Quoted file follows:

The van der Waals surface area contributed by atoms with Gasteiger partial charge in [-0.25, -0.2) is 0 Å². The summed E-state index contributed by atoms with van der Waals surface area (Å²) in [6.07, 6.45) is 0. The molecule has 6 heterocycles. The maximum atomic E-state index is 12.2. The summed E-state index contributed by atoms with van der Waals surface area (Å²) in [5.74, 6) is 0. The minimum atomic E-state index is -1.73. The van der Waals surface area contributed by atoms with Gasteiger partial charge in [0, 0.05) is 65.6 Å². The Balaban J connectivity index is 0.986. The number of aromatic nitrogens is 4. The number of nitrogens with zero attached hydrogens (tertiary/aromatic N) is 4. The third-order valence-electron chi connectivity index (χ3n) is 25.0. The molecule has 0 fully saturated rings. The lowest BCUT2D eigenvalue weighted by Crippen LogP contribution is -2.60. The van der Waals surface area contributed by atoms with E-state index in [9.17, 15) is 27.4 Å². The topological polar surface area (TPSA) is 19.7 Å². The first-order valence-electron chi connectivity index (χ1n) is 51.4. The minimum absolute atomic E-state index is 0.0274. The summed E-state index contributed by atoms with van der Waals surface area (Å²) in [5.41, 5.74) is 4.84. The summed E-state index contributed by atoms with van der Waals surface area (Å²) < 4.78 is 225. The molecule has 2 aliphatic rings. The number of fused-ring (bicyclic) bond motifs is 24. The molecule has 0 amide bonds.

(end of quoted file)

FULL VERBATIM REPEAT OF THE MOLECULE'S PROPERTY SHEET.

The van der Waals surface area contributed by atoms with Gasteiger partial charge in [-0.25, -0.2) is 0 Å². The summed E-state index contributed by atoms with van der Waals surface area (Å²) in [6.07, 6.45) is 0. The molecule has 6 heterocycles. The maximum atomic E-state index is 12.2. The summed E-state index contributed by atoms with van der Waals surface area (Å²) in [5.74, 6) is 0. The minimum atomic E-state index is -1.73. The van der Waals surface area contributed by atoms with Gasteiger partial charge in [0, 0.05) is 65.6 Å². The Balaban J connectivity index is 0.986. The number of aromatic nitrogens is 4. The number of nitrogens with zero attached hydrogens (tertiary/aromatic N) is 4. The third-order valence-electron chi connectivity index (χ3n) is 25.0. The molecule has 0 fully saturated rings. The lowest BCUT2D eigenvalue weighted by Crippen LogP contribution is -2.60. The van der Waals surface area contributed by atoms with E-state index in [9.17, 15) is 27.4 Å². The topological polar surface area (TPSA) is 19.7 Å². The first-order valence-electron chi connectivity index (χ1n) is 51.4. The minimum absolute atomic E-state index is 0.0274. The summed E-state index contributed by atoms with van der Waals surface area (Å²) in [5.41, 5.74) is 4.84. The summed E-state index contributed by atoms with van der Waals surface area (Å²) < 4.78 is 225. The molecule has 2 aliphatic rings. The number of fused-ring (bicyclic) bond motifs is 24. The molecule has 0 amide bonds.